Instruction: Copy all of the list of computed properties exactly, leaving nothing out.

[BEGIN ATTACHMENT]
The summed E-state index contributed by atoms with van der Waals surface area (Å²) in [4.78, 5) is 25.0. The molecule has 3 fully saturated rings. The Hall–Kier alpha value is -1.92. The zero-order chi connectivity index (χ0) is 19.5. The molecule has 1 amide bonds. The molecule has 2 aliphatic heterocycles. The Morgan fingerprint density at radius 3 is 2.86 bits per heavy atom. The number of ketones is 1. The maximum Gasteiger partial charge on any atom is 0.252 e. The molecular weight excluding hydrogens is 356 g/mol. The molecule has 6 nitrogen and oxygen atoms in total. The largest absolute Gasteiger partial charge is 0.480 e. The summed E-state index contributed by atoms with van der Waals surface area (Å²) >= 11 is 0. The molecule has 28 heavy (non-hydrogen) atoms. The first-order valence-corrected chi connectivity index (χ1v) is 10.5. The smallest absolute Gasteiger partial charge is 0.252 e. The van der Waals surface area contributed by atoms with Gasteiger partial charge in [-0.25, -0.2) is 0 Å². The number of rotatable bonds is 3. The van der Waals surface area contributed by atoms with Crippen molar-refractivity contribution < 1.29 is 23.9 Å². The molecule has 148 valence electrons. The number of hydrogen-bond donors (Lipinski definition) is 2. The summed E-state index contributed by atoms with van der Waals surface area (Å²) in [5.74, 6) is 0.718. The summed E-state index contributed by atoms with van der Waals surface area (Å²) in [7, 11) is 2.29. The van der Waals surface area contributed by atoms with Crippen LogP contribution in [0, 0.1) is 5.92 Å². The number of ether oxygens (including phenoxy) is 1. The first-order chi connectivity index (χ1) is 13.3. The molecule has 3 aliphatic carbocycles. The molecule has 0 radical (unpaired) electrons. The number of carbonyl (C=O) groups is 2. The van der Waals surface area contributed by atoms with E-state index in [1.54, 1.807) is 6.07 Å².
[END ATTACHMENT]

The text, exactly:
The summed E-state index contributed by atoms with van der Waals surface area (Å²) in [4.78, 5) is 25.0. The molecule has 3 fully saturated rings. The Hall–Kier alpha value is -1.92. The zero-order chi connectivity index (χ0) is 19.5. The molecule has 1 amide bonds. The molecule has 2 aliphatic heterocycles. The Morgan fingerprint density at radius 3 is 2.86 bits per heavy atom. The number of ketones is 1. The maximum Gasteiger partial charge on any atom is 0.252 e. The molecular weight excluding hydrogens is 356 g/mol. The molecule has 6 nitrogen and oxygen atoms in total. The largest absolute Gasteiger partial charge is 0.480 e. The summed E-state index contributed by atoms with van der Waals surface area (Å²) >= 11 is 0. The molecule has 28 heavy (non-hydrogen) atoms. The first-order valence-corrected chi connectivity index (χ1v) is 10.5. The smallest absolute Gasteiger partial charge is 0.252 e. The van der Waals surface area contributed by atoms with Gasteiger partial charge in [-0.25, -0.2) is 0 Å². The number of rotatable bonds is 3. The van der Waals surface area contributed by atoms with Crippen molar-refractivity contribution < 1.29 is 23.9 Å². The molecule has 148 valence electrons. The number of hydrogen-bond donors (Lipinski definition) is 2. The summed E-state index contributed by atoms with van der Waals surface area (Å²) in [5.74, 6) is 0.718. The summed E-state index contributed by atoms with van der Waals surface area (Å²) in [7, 11) is 2.29. The van der Waals surface area contributed by atoms with Crippen LogP contribution in [0, 0.1) is 5.92 Å². The number of ether oxygens (including phenoxy) is 1. The first-order chi connectivity index (χ1) is 13.3. The molecule has 3 aliphatic carbocycles. The molecule has 0 radical (unpaired) electrons. The number of carbonyl (C=O) groups is 2. The van der Waals surface area contributed by atoms with E-state index in [1.54, 1.807) is 6.07 Å².